Word by Lori M. Myers

Words have substance, texture, definition. The word “word” is given distinction by Merriam Webster’s Collegiate Dictionary – yes, the bulky print version – as being both a noun in the form of something that is said, as in “I just can’t think of the word right now,” and a verb meaning expressing something, as in “Benjamin, we have to word the declaration just right.”

But the word “word” can denote dire consequences: “Don’t move until I give the word,” “He sent word that he was captured,” “They had words and parted forever,” “Hey, put in a good word for me, or else I’ll be homeless.” In other words, the word “word” can substitute for, well, other words, minus the details. And let’s not forget Henry Higgins who worked his British tail off trying to transform Eliza Doolittle into a sophisticate so she could move in and around high society. Using words pronounced just so, he trained Eliza and achieved his linguistic breakthrough. Ultimately, a more colorful speech pattern emerged at the upscale Ascot races when Eliza belted out “Come on, Dover. Move yer bloomin’ arse!” Needless to say, Eliza’s rhetoric got her special attention.

Like a rock thrown into the literary pool, words cause the waters to ripple; they have power and weight, which is why writers ache and moan and starve and revise, revise, revise to make certain they use just the right words in a scene, in dialogue, in verse. A simple switch can transform sentences from passive to active, upping the ante on verbs allows plots to take flight, and an adjective here and there can produce multi-dimensional characters or paint a poetic picture. As if being a writer isn’t tough enough, along come those darn words that forces us to work even harder.

Words can affect us, cut like a knife, or perhaps even change our lives, our philosophies, our paths. Just consider some of the great literature which has played an instrumental part in altering history or altering minds. Some examples include Uncle Tom’s Cabin by Harriet Beecher Stowe that changed the way people viewed slavery, Moby Dick by Herman Melville, a story rich with symbolism and detail, 1984 by George Orwell that continues to elicit the fear of “Big Brother,” and Diary of a Young Girl by Anne Frank about the personal toll of the Holocaust that still serves as a cautionary tale to this day. William Shakespeare’s sonnets and plays continue to be performed, studied, and analyzed many hundreds of years later, and the Harry Potter series created such a stir among young and not-so-young readers.

I never realized the strength words possess until I became a freelance writer more than a dozen years ago. I started writing for newspapers in that inverted pyramid style, and transitioned to the more creative magazine market where I was assigned articles in my area of expertise – arts and entertainment. I knew the players, the lingo, the backstory. I wrote to inform and solicit interest with an event, a painting, a stage play. I learned how to incorporate humor in my articles while still sticking to the story’s focus and the magazine’s style. Once I was happy with what I wrote, I sent it off to the editor who sometimes tweaked it here and there, and then sent me a check. By then I was onto the next interview, the next story. Several months later that first story would appear in print. I’d glance at the copy and file it away.

Within a year, my arts-related stories started to take more of a backseat. Sure I was still writing about sculptors and actors, but I began being assigned more and more stories focused on health, home decor, pets, business, and food. The latter was a particular challenge because words like “drizzle” and “flamande” snuck into my writing. I had to make sure my readers were salivating from reading my descriptions as I had been when I saw the food up close and personal. Writing food articles started to make me more aware of my audience and I began taking a second, third, and fourth look at the words I was using to describe a certain appetizer or entree.

Then there were the letters to the editor after my stories came out in print. Most were complimentary saying this or that article covered all the bases and intrigued them to visit a theater or restaurant I had written about. A few were critical, saying that perhaps I had overlooked an important part of the story. One organization criticized me for including homeopathy in a health-related story; another was angry that it wasn’t asked to participate in the story and could offer some important information. My personal essays got feedback, too. Readers wrote that they could relate to a story’s expression of loss or fear. I began to sense the power of words, but still didn’t fully understand they’re full impact. But I would soon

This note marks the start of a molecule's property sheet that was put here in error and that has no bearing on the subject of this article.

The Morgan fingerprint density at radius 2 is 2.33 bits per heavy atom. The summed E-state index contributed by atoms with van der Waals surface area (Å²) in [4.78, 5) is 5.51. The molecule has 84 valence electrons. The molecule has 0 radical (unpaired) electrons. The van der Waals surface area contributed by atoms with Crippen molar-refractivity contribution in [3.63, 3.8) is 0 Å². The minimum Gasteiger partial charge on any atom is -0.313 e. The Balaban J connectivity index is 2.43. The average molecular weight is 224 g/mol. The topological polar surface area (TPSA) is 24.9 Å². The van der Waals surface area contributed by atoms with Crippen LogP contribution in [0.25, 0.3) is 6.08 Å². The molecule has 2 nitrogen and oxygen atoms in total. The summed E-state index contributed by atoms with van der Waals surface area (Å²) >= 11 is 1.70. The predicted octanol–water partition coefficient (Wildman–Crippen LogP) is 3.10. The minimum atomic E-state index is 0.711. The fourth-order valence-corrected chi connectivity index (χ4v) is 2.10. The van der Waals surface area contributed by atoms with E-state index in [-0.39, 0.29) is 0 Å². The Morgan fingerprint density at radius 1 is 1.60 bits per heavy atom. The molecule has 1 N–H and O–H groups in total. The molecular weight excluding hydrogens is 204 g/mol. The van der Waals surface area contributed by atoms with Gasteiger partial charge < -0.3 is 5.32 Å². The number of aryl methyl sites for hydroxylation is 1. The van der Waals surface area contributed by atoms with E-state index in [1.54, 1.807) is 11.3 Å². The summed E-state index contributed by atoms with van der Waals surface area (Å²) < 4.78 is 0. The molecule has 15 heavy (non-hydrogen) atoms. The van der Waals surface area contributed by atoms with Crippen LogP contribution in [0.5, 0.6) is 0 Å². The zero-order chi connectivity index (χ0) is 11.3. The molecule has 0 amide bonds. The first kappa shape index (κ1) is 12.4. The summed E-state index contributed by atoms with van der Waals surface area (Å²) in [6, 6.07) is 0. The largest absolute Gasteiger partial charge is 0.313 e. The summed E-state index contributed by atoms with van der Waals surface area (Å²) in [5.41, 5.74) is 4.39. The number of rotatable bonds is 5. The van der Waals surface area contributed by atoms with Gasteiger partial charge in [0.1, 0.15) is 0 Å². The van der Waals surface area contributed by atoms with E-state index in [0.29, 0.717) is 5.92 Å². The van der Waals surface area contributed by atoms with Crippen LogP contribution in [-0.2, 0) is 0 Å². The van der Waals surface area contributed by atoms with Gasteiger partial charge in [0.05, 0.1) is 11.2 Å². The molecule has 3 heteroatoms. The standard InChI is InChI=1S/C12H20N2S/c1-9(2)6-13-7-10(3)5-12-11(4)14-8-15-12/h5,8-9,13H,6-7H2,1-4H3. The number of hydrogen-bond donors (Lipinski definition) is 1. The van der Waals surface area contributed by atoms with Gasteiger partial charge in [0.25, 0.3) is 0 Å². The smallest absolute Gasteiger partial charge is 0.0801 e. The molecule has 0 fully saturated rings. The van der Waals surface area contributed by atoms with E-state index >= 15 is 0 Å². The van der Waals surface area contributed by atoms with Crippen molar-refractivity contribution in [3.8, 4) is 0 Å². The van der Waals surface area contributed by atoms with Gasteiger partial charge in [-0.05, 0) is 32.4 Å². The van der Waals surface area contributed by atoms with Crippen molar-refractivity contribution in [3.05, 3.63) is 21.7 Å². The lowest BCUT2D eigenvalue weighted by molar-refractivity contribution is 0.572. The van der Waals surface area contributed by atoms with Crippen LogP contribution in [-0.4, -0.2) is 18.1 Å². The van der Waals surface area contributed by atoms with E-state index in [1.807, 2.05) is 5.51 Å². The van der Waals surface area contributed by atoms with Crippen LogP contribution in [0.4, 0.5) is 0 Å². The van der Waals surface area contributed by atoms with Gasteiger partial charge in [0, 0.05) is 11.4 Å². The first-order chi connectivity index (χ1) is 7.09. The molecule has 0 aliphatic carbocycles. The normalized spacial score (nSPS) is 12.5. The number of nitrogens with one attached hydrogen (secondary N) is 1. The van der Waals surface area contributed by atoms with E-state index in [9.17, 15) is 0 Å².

A national publication – with readers also in Canada and Japan – had assigned me a story about fiber artists who lived in the tiny Mexican village of Agustin Gonzales – a town nestled in the central Mexican highlands. Here, 100 families existed by farming the land, using their hands to plant, weed, and grow corn and beans. They ate simple meals – drying and grinding the corn to make tortillas, making homemade cheese from the goats that scampered about them on the dusty paths. Most of the villagers hadn’t gone beyond a sixth-grade education.

A Canadian woman, who was associated with an organization dedicated to the empowerment of women, traveled to this village and noticed the elegant crocheting and embroidery work created by the Agustin women. She felt that if the women in the village could produce this type of artistry, then they could also create rugs. For the next three winters, she went to Agustin Gonzales and taught these women the art of rug hooking. The villagers listened and learned. They created rugs depicting what they saw around them – mountains, cactus, cows, horses, burros, flowers, a church, ducks, rabbits, chickens, roosters and fish. Another organization member also became involved and helped the villagers market their folk art rugs. A Texas shop owner became enamored with the rugs’ simplicity and attention to detail and bought 25 of them. Local outlets in Mexico displayed and/or sold these rugs whose costs ranged from $18 to several hundred. Much like the food that comes from what is around them, the village women used sweatshirts and T-shirt material plus other recycled woolen goods to create their rugs.

As I researched the story and conducted phone interviews, I became captivated by the village women’s determination to survive and support their families. That sense of respect and awe must have been incorporated in the story as I wrote it, although I was oblivious of that at the time.

screen shot of lori m myer's 2004 article on rug hook magazine with picture of village of quilters

Visit Rug Hook Magazine's website to read Lori's story.

The story was published and, like all other articles, my focus shifted to other assignments, query letters, and writing fiction. Soon my editor phoned and so did the woman I had interviewed. The response to the story was like an earthquake. Materials were donated from as far away as Oregon and Canada; offers from exhibition venues were received; retail shops wanted to sell the whimsical folk-art-style rugs, and private buyers purchased rugs for children’s rooms. They had all read or heard about the article that chronicled the life of Agustin Gonzales and the creativity of its wives and daughters.